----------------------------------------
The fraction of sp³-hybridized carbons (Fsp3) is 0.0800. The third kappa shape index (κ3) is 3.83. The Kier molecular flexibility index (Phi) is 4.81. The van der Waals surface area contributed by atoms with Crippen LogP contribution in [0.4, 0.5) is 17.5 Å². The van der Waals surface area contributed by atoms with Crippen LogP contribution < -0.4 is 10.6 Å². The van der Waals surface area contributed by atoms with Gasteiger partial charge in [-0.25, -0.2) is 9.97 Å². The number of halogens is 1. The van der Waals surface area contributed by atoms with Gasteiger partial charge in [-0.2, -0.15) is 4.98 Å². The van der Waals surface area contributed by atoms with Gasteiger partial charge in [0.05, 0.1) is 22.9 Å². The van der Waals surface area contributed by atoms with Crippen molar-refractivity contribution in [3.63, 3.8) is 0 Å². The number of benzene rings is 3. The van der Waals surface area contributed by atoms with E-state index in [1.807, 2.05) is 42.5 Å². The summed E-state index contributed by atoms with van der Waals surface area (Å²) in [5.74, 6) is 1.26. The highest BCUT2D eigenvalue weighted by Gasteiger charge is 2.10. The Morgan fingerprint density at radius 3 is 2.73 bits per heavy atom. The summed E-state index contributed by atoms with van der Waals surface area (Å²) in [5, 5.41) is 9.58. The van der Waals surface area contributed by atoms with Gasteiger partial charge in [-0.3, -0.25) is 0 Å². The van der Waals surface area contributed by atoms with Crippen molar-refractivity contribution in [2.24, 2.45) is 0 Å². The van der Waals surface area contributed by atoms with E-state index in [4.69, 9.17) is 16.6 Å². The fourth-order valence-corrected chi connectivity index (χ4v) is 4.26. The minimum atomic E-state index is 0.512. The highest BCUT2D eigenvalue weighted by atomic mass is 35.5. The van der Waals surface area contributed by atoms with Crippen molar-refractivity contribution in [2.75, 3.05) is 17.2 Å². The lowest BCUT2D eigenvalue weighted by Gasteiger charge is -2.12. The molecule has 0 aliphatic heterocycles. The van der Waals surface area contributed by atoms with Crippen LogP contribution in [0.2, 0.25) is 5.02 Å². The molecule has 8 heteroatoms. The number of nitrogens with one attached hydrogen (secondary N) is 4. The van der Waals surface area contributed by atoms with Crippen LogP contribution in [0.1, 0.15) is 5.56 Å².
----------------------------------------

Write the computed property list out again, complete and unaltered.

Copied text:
The fraction of sp³-hybridized carbons (Fsp3) is 0.0800. The third kappa shape index (κ3) is 3.83. The Kier molecular flexibility index (Phi) is 4.81. The van der Waals surface area contributed by atoms with Crippen LogP contribution in [0.4, 0.5) is 17.5 Å². The van der Waals surface area contributed by atoms with Crippen LogP contribution < -0.4 is 10.6 Å². The van der Waals surface area contributed by atoms with Gasteiger partial charge in [-0.25, -0.2) is 9.97 Å². The number of halogens is 1. The van der Waals surface area contributed by atoms with Gasteiger partial charge in [-0.2, -0.15) is 4.98 Å². The van der Waals surface area contributed by atoms with Gasteiger partial charge in [0.05, 0.1) is 22.9 Å². The van der Waals surface area contributed by atoms with Crippen molar-refractivity contribution in [3.63, 3.8) is 0 Å². The number of benzene rings is 3. The van der Waals surface area contributed by atoms with E-state index in [1.807, 2.05) is 42.5 Å². The summed E-state index contributed by atoms with van der Waals surface area (Å²) in [5.74, 6) is 1.26. The highest BCUT2D eigenvalue weighted by Gasteiger charge is 2.10. The Morgan fingerprint density at radius 3 is 2.73 bits per heavy atom. The summed E-state index contributed by atoms with van der Waals surface area (Å²) in [5, 5.41) is 9.58. The van der Waals surface area contributed by atoms with Gasteiger partial charge in [-0.3, -0.25) is 0 Å². The van der Waals surface area contributed by atoms with Crippen molar-refractivity contribution in [2.24, 2.45) is 0 Å². The van der Waals surface area contributed by atoms with E-state index in [4.69, 9.17) is 16.6 Å². The fourth-order valence-corrected chi connectivity index (χ4v) is 4.26. The minimum atomic E-state index is 0.512. The highest BCUT2D eigenvalue weighted by atomic mass is 35.5. The van der Waals surface area contributed by atoms with Crippen molar-refractivity contribution in [2.75, 3.05) is 17.2 Å². The lowest BCUT2D eigenvalue weighted by Gasteiger charge is -2.12. The molecule has 0 aliphatic heterocycles. The van der Waals surface area contributed by atoms with Crippen LogP contribution in [0.2, 0.25) is 5.02 Å². The molecule has 8 heteroatoms. The number of nitrogens with one attached hydrogen (secondary N) is 4. The van der Waals surface area contributed by atoms with Crippen LogP contribution in [0.1, 0.15) is 5.56 Å².